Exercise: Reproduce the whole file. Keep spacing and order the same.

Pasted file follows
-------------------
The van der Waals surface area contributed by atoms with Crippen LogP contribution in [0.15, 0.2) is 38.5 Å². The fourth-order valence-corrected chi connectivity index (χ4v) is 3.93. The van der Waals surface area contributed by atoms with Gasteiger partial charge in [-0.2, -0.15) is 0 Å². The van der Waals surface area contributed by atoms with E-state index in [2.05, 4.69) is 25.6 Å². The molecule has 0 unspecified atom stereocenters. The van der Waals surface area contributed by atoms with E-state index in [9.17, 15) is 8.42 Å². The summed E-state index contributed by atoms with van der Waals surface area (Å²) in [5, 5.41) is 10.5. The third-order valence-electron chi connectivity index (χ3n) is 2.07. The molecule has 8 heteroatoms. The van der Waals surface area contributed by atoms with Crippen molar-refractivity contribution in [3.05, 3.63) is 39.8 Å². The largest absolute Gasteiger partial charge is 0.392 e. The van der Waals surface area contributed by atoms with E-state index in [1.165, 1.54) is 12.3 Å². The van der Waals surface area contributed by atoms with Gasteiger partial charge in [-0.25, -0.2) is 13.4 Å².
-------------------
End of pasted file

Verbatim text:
The van der Waals surface area contributed by atoms with Crippen LogP contribution in [0.15, 0.2) is 38.5 Å². The fourth-order valence-corrected chi connectivity index (χ4v) is 3.93. The van der Waals surface area contributed by atoms with Gasteiger partial charge in [-0.2, -0.15) is 0 Å². The van der Waals surface area contributed by atoms with E-state index in [2.05, 4.69) is 25.6 Å². The molecule has 0 unspecified atom stereocenters. The van der Waals surface area contributed by atoms with E-state index in [9.17, 15) is 8.42 Å². The summed E-state index contributed by atoms with van der Waals surface area (Å²) in [5, 5.41) is 10.5. The third-order valence-electron chi connectivity index (χ3n) is 2.07. The molecule has 8 heteroatoms. The van der Waals surface area contributed by atoms with Crippen molar-refractivity contribution in [3.05, 3.63) is 39.8 Å². The largest absolute Gasteiger partial charge is 0.392 e. The van der Waals surface area contributed by atoms with E-state index in [1.165, 1.54) is 12.3 Å². The van der Waals surface area contributed by atoms with Gasteiger partial charge in [-0.25, -0.2) is 13.4 Å².